The Nobel Prize-winning scientist who rang the first alarm bells over the ozone hole issued a warming about climate change on Saturday, saying there could be "almost irreversible consequences" if the Earth warmed 2.5 degrees Celsius above what it ought to be.

"Things are changing and there's no doubt that it's as a result of human activities," said Mario Molina, a Mexican who shared a Nobel prize in chemistry in 1995 for groundbreaking work on chlorofluorocarbon gases and their threat to the Earth's ozone layer.

"Long before we run out of oil, we will run out of atmosphere," he said.

Molina told a panel discussion on climate change at an annual Inter-American Development Bank meeting in Miami that the increasing intensity of hurricanes was among the worrisome changes that scientists had linked to a rapid global warming trend over the past 30 years.

Molina did not elaborate on specific effects so far from the Earth's temperature rise, which has been slightly less than 1 degree Celsius (1.8 F) over the last century.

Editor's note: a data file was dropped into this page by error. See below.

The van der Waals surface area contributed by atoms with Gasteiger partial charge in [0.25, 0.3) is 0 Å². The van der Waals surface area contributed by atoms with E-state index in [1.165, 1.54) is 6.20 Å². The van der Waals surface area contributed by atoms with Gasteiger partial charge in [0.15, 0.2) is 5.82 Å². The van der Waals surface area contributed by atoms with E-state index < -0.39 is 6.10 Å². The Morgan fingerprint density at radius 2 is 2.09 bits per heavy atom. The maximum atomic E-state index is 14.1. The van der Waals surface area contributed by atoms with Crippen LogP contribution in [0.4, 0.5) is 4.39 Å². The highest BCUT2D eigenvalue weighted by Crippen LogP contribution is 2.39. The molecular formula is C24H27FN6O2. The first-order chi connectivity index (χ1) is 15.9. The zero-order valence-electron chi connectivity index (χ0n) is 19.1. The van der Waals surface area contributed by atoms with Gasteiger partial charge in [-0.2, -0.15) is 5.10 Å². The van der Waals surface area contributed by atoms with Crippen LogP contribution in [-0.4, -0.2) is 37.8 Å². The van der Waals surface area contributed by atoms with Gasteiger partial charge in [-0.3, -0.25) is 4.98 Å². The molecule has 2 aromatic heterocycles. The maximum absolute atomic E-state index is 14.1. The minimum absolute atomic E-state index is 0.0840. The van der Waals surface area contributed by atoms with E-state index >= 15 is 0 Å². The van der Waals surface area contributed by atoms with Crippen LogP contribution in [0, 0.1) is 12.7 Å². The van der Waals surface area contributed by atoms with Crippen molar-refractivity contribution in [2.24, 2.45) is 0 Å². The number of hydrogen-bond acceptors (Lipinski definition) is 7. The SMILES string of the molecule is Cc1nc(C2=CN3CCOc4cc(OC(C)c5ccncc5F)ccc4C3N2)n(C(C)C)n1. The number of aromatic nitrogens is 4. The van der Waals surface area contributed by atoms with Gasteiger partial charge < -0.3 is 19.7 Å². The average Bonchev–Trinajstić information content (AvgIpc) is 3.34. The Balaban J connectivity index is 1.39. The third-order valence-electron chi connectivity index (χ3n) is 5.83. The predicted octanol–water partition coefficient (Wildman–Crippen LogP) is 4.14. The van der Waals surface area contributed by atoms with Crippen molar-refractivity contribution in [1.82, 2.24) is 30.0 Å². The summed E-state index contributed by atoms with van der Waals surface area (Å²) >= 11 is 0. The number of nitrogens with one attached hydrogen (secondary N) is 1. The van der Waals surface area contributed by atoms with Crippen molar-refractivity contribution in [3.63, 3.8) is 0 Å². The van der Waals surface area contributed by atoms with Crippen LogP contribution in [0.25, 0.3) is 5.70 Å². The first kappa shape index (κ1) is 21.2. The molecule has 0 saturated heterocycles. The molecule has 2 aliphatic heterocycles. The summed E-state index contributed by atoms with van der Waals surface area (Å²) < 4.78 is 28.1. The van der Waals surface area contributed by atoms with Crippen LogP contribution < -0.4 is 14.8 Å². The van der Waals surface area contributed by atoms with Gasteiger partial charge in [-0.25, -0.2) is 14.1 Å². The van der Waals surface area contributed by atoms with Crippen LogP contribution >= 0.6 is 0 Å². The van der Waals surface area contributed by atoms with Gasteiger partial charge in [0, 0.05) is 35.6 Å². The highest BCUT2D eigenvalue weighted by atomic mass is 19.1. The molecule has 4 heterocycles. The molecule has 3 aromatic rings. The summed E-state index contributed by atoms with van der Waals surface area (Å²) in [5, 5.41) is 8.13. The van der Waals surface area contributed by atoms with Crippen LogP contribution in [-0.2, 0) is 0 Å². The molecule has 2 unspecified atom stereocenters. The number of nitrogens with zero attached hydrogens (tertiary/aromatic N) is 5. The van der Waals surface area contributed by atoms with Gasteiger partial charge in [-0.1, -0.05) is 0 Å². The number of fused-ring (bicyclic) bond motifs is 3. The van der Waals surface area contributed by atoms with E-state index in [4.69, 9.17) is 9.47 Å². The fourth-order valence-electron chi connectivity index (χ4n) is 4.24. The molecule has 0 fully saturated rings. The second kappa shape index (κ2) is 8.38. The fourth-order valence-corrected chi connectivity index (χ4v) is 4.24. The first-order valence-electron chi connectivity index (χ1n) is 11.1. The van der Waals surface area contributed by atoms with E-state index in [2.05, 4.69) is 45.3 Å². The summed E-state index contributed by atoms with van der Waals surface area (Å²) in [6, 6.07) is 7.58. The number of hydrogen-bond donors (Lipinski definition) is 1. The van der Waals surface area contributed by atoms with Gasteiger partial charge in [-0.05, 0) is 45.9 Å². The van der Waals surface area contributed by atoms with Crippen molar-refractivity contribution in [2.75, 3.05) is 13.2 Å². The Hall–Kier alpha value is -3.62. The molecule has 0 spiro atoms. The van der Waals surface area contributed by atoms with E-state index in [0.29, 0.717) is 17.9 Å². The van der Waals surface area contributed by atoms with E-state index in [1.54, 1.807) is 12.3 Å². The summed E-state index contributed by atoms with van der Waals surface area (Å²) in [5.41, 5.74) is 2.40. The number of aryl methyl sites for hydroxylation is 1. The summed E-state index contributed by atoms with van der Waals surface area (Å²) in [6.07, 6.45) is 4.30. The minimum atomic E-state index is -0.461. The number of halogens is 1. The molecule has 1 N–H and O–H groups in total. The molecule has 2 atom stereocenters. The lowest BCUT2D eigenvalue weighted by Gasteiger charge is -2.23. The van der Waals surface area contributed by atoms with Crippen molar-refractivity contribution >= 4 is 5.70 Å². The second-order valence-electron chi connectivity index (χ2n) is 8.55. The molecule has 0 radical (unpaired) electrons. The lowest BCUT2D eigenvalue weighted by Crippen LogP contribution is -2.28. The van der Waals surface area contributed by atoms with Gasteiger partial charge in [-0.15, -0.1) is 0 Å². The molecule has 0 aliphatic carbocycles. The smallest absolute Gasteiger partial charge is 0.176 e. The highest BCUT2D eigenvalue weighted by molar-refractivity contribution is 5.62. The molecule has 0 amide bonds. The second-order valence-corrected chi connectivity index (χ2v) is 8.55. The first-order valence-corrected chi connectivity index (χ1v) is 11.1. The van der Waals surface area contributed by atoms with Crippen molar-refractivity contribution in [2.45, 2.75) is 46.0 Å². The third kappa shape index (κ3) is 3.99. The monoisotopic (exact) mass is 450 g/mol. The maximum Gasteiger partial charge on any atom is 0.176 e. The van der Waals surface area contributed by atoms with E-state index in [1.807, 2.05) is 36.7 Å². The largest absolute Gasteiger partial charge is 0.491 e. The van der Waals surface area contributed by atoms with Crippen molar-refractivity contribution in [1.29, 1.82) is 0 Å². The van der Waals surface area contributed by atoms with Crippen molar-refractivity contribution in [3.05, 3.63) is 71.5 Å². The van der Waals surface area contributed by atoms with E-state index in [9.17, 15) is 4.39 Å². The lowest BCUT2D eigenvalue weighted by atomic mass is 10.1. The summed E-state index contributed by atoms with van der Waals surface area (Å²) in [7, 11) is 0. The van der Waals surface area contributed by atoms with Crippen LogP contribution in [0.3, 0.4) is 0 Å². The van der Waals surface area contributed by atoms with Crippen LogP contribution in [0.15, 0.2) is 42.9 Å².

But he said certain "tipping points" would be reached if temperatures continue increasing, including unmanageable changes to the Earth's environment.

Molina later told Reuters there was considerable uncertainty about how much further warming the planet can sustain before it reaches critical levels.

"You keep changing the temperature gradually but then suddenly things change dramatically," he said.

"Trying to keep it (warming) below two degrees (Celsius) means we want to keep the change at most twice or three times what it has changed already. And that's because it's unrealistic to change it by less, because of what we have already done," Molina said.

"The idea to keep the temperature change not above 2.5 (degrees Celsius) is precisely to reduce the possibility of these tipping points happening," he added.

He said warming beyond that would pose "a risk that is not acceptable to society."